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The Gallant Boys of Gettysburg
Bonnets and Bugles Series 6
By Gilbert Morris
Moody PublishersCopyright © 1996 Gilbert L. Morris
All rights reserved.
An Urgent Plea
Be still, Daisy! I'm sick and tired of fooling with you!"
Leah Carter, seated on a three-legged stool, slapped the glossy hide of the surprised Daisy, who turned to look at her and utter a long, low moo.
Leah endured the gaze of the enormous brown eyes of her favorite cow, then sighed heavily. Patting Daisy's heaving side, she said, "I'm sorry, Daisy—it's not your fault. I'm just not fit to live with today."
A rebellious expression on her face, she leaned her head against Daisy's flank and began milking again. Streams of white liquid drummed into the tin bucket, and soon frothy milk half filled the pail.
"That's enough for now. You'll need the rest of your milk for Suky." Daisy nodded her head as if in agreement, and Leah stroked the animal fondly between the horns.
"I'll bet if it were your birthday," Leah muttered, "Suky wouldn't forget it." Again Daisy mooed sympathetically—or so Leah took it. Her lips pursed, and she touched the curving horns for a moment, then whispered, "It's pretty bad, Daisy, to have your fifteenth birthday and not a single soul even notices it!"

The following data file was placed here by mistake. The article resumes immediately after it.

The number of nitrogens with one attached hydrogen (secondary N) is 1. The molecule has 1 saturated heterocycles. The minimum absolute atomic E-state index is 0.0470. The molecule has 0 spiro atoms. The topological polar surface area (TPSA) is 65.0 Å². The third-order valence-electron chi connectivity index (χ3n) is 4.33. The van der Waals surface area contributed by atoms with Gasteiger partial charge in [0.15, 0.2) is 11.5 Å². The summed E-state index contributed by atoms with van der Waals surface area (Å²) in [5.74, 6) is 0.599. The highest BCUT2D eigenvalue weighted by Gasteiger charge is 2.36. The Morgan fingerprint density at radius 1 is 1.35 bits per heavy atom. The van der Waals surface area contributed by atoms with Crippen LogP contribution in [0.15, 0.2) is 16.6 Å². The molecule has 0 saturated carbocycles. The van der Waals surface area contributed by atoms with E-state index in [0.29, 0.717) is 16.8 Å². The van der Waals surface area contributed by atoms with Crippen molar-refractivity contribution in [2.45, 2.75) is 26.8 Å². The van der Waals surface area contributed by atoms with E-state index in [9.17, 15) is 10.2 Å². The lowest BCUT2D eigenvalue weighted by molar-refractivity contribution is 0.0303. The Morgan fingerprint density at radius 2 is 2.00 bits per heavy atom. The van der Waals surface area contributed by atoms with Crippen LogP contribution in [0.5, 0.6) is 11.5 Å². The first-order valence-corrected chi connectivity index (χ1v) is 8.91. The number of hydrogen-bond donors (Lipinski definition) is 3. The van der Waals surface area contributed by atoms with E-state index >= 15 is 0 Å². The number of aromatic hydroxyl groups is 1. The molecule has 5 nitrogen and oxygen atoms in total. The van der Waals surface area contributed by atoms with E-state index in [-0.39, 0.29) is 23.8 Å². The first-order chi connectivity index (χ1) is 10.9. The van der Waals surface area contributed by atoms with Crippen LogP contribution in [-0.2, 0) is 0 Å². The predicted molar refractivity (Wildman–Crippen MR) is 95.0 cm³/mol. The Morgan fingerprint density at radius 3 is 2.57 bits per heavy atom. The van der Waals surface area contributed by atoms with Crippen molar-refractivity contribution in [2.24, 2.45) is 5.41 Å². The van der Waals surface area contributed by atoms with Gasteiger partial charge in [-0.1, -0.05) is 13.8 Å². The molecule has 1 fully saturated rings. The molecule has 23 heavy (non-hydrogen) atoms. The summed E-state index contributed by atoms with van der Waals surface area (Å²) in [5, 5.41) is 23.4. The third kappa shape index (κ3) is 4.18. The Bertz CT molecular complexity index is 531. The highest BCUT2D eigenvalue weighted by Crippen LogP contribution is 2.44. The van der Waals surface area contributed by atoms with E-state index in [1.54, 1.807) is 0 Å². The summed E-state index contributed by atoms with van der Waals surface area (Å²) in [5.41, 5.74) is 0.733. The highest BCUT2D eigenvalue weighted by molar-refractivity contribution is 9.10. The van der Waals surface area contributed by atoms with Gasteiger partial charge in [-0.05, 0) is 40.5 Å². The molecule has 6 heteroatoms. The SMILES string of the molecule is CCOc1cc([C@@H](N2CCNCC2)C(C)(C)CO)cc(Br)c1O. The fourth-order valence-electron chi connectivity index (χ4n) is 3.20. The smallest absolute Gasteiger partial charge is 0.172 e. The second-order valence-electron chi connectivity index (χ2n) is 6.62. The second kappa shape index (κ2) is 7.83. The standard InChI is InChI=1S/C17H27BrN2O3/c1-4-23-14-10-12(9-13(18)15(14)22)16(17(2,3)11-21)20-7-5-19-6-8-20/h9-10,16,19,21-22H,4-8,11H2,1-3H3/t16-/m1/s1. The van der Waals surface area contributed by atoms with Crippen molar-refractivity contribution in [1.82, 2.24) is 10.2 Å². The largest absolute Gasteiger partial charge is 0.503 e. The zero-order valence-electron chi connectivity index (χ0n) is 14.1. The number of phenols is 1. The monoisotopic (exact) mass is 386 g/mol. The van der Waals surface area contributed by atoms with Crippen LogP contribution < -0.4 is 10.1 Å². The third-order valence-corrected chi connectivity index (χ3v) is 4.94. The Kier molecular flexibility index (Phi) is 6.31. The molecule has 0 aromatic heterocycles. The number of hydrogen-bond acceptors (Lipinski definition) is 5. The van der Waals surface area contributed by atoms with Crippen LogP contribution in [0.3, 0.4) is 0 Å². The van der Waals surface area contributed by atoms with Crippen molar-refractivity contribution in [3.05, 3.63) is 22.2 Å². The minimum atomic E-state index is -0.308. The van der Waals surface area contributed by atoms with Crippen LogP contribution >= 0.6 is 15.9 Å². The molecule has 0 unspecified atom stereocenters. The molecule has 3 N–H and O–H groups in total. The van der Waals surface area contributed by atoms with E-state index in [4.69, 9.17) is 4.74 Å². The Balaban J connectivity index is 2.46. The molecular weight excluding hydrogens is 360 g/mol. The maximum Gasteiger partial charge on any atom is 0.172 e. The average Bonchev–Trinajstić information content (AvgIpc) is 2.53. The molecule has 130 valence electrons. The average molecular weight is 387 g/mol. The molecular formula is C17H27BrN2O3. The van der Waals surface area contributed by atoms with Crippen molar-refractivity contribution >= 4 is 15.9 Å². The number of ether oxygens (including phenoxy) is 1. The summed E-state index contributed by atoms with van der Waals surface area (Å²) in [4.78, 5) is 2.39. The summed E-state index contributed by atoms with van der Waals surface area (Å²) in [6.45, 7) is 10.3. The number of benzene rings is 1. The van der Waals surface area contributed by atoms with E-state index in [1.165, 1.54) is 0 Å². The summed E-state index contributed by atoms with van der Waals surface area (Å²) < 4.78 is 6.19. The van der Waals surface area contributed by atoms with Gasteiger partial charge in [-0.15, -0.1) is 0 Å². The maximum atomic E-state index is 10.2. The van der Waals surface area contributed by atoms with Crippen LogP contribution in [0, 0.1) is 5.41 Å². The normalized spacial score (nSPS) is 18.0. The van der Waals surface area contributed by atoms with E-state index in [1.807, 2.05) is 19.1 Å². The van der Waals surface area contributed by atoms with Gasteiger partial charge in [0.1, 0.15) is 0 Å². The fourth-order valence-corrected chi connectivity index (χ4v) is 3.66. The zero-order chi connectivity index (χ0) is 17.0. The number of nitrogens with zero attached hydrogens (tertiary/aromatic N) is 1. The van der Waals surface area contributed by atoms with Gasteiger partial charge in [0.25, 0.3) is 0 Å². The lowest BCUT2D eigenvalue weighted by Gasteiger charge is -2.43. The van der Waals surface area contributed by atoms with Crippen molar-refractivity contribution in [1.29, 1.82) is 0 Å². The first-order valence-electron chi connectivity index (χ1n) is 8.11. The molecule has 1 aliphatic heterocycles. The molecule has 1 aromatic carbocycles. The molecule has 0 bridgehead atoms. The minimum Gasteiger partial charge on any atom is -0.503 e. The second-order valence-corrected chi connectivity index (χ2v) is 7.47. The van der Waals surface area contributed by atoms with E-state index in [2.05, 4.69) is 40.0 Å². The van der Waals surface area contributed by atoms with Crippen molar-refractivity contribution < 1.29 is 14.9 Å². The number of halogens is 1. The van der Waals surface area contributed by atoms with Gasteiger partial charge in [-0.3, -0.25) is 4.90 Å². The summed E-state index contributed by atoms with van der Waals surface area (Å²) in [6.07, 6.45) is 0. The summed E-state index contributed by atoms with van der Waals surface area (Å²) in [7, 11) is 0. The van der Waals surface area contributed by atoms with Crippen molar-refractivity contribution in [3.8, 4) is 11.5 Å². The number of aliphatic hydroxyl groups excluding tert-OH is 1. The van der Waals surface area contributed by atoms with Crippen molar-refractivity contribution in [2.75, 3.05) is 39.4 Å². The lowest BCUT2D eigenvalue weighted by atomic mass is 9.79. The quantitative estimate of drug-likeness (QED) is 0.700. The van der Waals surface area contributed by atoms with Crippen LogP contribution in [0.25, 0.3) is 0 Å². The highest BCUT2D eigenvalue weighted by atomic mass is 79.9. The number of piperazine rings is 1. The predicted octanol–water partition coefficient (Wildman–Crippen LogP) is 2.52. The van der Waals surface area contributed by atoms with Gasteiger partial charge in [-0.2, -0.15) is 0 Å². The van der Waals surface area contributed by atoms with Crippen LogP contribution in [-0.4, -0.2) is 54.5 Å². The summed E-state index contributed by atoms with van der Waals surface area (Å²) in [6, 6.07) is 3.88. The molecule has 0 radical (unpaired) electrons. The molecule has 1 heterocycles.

She opened the gate, and Daisy ambled out of the stall, where she was greeted enthusiastically by her calf. Suky at once began having his evening meal. Leah watched for a moment, then picked up the bucket and started for the house.
Leah was a tall girl—too tall, she thought, calling herself "tall and gawky." Actually she was not gawky, though she was taller than most girls her age. She wore a pair of faded blue overalls that had once belonged to her brother, Royal, and noted that she was beginning to fill them out more than she had the previous year.
Her eyes were an odd color, sometimes seeming to be light green but at other times light blue. A relative who had been to sea once remarked, "Your eyes are just the blue-green color of the ocean at certain times of the year, Leah." Her braids, a rich blonde, came down almost to her waist. Leah was an attractive young woman—and on her fifteenth birthday she had hoped someone might even tell her so.